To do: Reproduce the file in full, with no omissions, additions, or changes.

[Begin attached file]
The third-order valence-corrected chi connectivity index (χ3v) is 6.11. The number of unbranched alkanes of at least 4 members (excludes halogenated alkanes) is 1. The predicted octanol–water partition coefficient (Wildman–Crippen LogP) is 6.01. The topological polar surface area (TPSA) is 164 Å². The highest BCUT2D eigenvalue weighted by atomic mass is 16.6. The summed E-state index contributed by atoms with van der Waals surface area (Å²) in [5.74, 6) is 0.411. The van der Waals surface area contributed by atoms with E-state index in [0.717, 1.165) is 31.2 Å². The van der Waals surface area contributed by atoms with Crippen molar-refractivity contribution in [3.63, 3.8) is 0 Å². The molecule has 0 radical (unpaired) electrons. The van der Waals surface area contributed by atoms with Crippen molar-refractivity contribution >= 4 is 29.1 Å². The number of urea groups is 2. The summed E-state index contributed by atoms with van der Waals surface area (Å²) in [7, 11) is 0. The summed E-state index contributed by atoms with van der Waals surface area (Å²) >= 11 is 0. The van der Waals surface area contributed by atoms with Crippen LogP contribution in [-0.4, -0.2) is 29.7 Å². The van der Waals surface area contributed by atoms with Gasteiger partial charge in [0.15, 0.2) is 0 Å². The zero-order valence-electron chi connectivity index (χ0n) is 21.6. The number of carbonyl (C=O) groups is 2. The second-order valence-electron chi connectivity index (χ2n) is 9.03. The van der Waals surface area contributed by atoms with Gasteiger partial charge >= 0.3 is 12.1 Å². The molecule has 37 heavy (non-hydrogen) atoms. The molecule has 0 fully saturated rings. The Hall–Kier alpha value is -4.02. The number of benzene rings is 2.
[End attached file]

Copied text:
The third-order valence-corrected chi connectivity index (χ3v) is 6.11. The number of unbranched alkanes of at least 4 members (excludes halogenated alkanes) is 1. The predicted octanol–water partition coefficient (Wildman–Crippen LogP) is 6.01. The topological polar surface area (TPSA) is 164 Å². The highest BCUT2D eigenvalue weighted by atomic mass is 16.6. The summed E-state index contributed by atoms with van der Waals surface area (Å²) in [5.74, 6) is 0.411. The van der Waals surface area contributed by atoms with E-state index in [0.717, 1.165) is 31.2 Å². The van der Waals surface area contributed by atoms with Crippen molar-refractivity contribution in [3.63, 3.8) is 0 Å². The molecule has 0 radical (unpaired) electrons. The van der Waals surface area contributed by atoms with Crippen molar-refractivity contribution >= 4 is 29.1 Å². The number of urea groups is 2. The summed E-state index contributed by atoms with van der Waals surface area (Å²) in [7, 11) is 0. The summed E-state index contributed by atoms with van der Waals surface area (Å²) >= 11 is 0. The van der Waals surface area contributed by atoms with Crippen LogP contribution in [-0.4, -0.2) is 29.7 Å². The van der Waals surface area contributed by atoms with Gasteiger partial charge in [0.15, 0.2) is 0 Å². The zero-order valence-electron chi connectivity index (χ0n) is 21.6. The number of carbonyl (C=O) groups is 2. The second-order valence-electron chi connectivity index (χ2n) is 9.03. The van der Waals surface area contributed by atoms with Gasteiger partial charge >= 0.3 is 12.1 Å². The molecule has 37 heavy (non-hydrogen) atoms. The molecule has 0 fully saturated rings. The Hall–Kier alpha value is -4.02. The number of benzene rings is 2.